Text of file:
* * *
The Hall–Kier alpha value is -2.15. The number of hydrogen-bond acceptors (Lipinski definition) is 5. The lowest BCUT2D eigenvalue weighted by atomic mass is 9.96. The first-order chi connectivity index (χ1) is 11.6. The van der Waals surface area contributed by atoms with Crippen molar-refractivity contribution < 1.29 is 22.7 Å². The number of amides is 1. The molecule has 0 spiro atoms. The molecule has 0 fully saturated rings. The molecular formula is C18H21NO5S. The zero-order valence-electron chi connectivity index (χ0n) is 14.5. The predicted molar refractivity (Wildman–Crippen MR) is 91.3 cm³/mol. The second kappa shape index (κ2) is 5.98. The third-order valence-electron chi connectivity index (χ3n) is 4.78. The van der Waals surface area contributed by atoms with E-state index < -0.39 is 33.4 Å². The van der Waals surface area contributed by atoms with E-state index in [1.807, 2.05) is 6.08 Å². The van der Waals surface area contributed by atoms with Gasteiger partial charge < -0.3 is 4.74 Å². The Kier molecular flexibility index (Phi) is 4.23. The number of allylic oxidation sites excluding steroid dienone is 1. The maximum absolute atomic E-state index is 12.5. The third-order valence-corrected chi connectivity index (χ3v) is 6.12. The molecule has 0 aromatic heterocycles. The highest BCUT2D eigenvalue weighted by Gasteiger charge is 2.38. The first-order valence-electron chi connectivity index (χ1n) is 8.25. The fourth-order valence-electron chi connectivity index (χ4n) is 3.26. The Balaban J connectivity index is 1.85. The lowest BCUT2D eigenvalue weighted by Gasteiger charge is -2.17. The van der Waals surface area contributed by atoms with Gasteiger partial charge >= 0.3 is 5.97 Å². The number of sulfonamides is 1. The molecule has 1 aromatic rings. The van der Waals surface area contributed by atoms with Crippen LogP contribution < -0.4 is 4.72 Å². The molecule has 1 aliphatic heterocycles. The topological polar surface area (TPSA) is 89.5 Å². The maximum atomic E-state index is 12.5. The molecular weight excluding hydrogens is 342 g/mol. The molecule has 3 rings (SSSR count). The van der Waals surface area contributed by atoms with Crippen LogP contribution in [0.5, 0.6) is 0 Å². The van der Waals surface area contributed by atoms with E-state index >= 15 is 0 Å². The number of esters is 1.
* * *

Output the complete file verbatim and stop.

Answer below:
The Hall–Kier alpha value is -2.15. The number of hydrogen-bond acceptors (Lipinski definition) is 5. The lowest BCUT2D eigenvalue weighted by atomic mass is 9.96. The first-order chi connectivity index (χ1) is 11.6. The van der Waals surface area contributed by atoms with Crippen molar-refractivity contribution < 1.29 is 22.7 Å². The number of amides is 1. The molecule has 0 spiro atoms. The molecule has 0 fully saturated rings. The molecular formula is C18H21NO5S. The zero-order valence-electron chi connectivity index (χ0n) is 14.5. The predicted molar refractivity (Wildman–Crippen MR) is 91.3 cm³/mol. The second kappa shape index (κ2) is 5.98. The third-order valence-electron chi connectivity index (χ3n) is 4.78. The van der Waals surface area contributed by atoms with E-state index < -0.39 is 33.4 Å². The van der Waals surface area contributed by atoms with E-state index in [1.807, 2.05) is 6.08 Å². The van der Waals surface area contributed by atoms with Gasteiger partial charge < -0.3 is 4.74 Å². The Kier molecular flexibility index (Phi) is 4.23. The number of allylic oxidation sites excluding steroid dienone is 1. The maximum absolute atomic E-state index is 12.5. The third-order valence-corrected chi connectivity index (χ3v) is 6.12. The molecule has 0 aromatic heterocycles. The highest BCUT2D eigenvalue weighted by Gasteiger charge is 2.38. The first-order valence-electron chi connectivity index (χ1n) is 8.25. The fourth-order valence-electron chi connectivity index (χ4n) is 3.26. The Balaban J connectivity index is 1.85. The lowest BCUT2D eigenvalue weighted by Gasteiger charge is -2.17. The van der Waals surface area contributed by atoms with Gasteiger partial charge >= 0.3 is 5.97 Å². The number of sulfonamides is 1. The molecule has 1 aromatic rings. The van der Waals surface area contributed by atoms with Crippen LogP contribution < -0.4 is 4.72 Å². The molecule has 1 aliphatic heterocycles. The topological polar surface area (TPSA) is 89.5 Å². The maximum atomic E-state index is 12.5. The molecular weight excluding hydrogens is 342 g/mol. The molecule has 3 rings (SSSR count). The van der Waals surface area contributed by atoms with Crippen LogP contribution in [0.5, 0.6) is 0 Å². The van der Waals surface area contributed by atoms with E-state index >= 15 is 0 Å². The number of esters is 1.